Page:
As the embattled PAST Act continues its rounds in Congress, progress is till delayed. Animal Wellness Action’s Marty Irby offers his take on why more steps forward have not been taken.
By Marty Irby
Ten years ago this fall, a Republican Congressman from Kentucky and a Democrat from Tennessee – Reps. Ed Whitfield and Steve Cohen – introduced legislation in the U.S. House of Representatives to help end the most egregious of abuses in the show horse world: the painful scourge of soring that’s been a moral stain the horse industry since the 1950s.
Soring is the intentional infliction of pain to Tennessee Walking, Racking, and Spotted Saddle Horses’ front limbs by means of applying caustic chemicals such as mustard oil, croton oil, or kerosene to the skin or by inserting sharp objects into the hooves to induce an artificial, pain-based high step known as the “Big Lick” that’s prized in Tennessee, Kentucky, North Carolina, Georgia, Alabama, and Mississippi, where the Big Lick was on display in Tunica a few weeks ago.
When that legislation – now the Prevent All Soring Tactics (PAST) Act – was first introduced, it created quite an uproar in the world of Tennessee Walkers. I know because I was president of the Tennessee Walking Horse Breeders’ & Exhibitors’ Association (TWHBEA) – the breed registry established in 1935 – at the time and saw it first-hand as I was closing out my last few months in office in 2012. The scene at TWHBEA’s annual meeting that December was heated much the same as the TWHBEA meeting in 1960, according to Sports Illustrated’s account. And in every decade since then, the headlines have read nearly the same as little has changed.
Quite honestly, it’s a painfully fascinating story of obstructionism and has been a political science lesson none of us ever wanted to learn. Despite 308 House and 60 Senate cosponsors on the PAST Act at its height, the measure has yet to be enacted because of opposition from all of the primary organizations within the breeds that the legislation impacts, and many of the Members of Congress from Kentucky and Tennessee.
And despite commanding support in both chambers of Congress, and a Democrat Secretary of Agriculture under President Obama who had authority to take action on the issue through regulatory channels, reform has been stymied time and again.
I have more “skin in the game” than most due to the unfortunate series of events that came as a result of my public support for the PAST Act in 2013. And I’ve lobbied to pass the PAST Act more days than I can count in thousands of meetings on Capitol Hill. From the beginning, for me, my support was about seeing the breed thrive and flourish in its natural form without the gross manipulation of the horses’ inherent gait that the Big Lick and soring has exaggerated. For nearly 70 years, this abuse has continued.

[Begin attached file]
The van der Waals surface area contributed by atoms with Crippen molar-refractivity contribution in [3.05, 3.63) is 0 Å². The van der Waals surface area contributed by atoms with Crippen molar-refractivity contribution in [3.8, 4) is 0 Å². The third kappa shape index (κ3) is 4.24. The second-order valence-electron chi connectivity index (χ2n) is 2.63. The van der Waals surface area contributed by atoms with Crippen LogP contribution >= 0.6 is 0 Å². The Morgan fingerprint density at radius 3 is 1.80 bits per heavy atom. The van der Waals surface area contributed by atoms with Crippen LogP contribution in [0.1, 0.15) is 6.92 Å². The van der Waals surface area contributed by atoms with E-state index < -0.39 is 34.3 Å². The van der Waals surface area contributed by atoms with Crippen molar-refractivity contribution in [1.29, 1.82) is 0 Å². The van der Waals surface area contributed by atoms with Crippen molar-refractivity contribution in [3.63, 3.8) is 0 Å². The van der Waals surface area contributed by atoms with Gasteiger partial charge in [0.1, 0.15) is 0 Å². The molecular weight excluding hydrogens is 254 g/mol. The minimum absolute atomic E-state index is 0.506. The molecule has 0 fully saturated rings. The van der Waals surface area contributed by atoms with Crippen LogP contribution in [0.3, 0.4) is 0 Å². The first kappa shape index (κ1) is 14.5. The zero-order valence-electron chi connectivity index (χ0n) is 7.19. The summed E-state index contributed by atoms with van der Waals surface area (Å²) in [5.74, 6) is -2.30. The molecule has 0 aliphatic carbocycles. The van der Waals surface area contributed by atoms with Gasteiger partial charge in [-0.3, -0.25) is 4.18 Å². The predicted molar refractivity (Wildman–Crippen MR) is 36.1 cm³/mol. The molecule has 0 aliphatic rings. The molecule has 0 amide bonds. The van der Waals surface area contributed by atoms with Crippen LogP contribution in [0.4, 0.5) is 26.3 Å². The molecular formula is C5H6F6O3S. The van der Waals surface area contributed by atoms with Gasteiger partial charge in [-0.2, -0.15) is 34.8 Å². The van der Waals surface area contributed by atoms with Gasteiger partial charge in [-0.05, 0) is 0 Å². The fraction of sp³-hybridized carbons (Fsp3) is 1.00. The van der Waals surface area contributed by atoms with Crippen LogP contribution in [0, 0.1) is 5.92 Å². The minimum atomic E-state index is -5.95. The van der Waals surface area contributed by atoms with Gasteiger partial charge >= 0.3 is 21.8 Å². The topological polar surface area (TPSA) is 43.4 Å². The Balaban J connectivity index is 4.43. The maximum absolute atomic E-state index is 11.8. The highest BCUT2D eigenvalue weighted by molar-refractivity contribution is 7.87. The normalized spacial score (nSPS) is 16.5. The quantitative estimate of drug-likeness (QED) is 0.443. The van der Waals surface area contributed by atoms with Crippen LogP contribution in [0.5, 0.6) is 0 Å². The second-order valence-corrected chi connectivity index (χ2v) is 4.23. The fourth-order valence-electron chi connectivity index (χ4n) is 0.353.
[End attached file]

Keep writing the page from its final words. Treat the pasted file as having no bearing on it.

But the PAST Act has not been able to get over the finish line, only seeing action on the House floor of in 2019 by a vote of 333 to 96 with 308 cosponsors that came thanks to a new rule requiring legislative action when a bill amassed 290 cosponsors and again on November 14th by a vote of 304 to 111 with 263 cosponsors this time. The latest vote proves the PAST Act has clearly lost steam and support after a decade with little action. And it’s never seen the light of day in the Senate.
It’s very clear that the issue of soring is at a stalemate. That’s why we worked with leaders in the breed on changes to the legislation following the bill’s passage in the House that would have gotten the measure passed in the Senate in 2020. But one more time, obstructionism prevailed, as some animal groups opposed any effort to modify the bill and created enough dissension that lawmakers wouldn’t agree to revisions to PAST that would have made it more palatable for the opposition.
The 117th Congress (2021-2022) is the first time since PAST was introduced that Democrats have controlled the House and the Senate – and the White House to boot. But they waited until the last six weeks of the Congress to hold a floor vote on the bill in the House, despite near unanimity among Democrats in cosponsoring the legislation. Now that the bill has passed the House again without changes acceptable to the Senators from Kentucky and Tennessee, it won’t get a second look in the Upper Chamber. While some have celebrated a win in the House, I know that in our democratic process, passing a bill in one chamber doesn’t get the job done, and it’s not fair to mislead advocates giving false hope that the bill will pass the Senate as is.
With Republican gains in Congress in the recent election that has clearly secured a majority in the House, there may finally be more of an incentive to compromise and establish a national ban on horse soring in 2023, and we’ll be waiting to take action when that day comes. There’s a good shot at getting compromise legislation included in the upcoming Farm Bill that must pass in the 118th Congress if everyone can come together and put the welfare of the horses first.
If those who previously opposed revisions to the bill continue to hold onto a “no amendment” strategy, the PAST Act as written will continue to be nothing more than a worn-out messaging bill, disappointing advocates around the nation who rightly cannot understand why justice is so long delayed for these noble horses.
Marty Irby is the executive director at Animal Wellness Action in Washington, D.C., a former 8-time world champion equestrian, and a past president of the Tennessee Walking Horse Breeders’ & Exhibitors’ Association who was honored by the late Her Majesty Queen Elizabeth II in 2020 for his work to end soring. Follow him on Twitter and Instagram @MartyIrby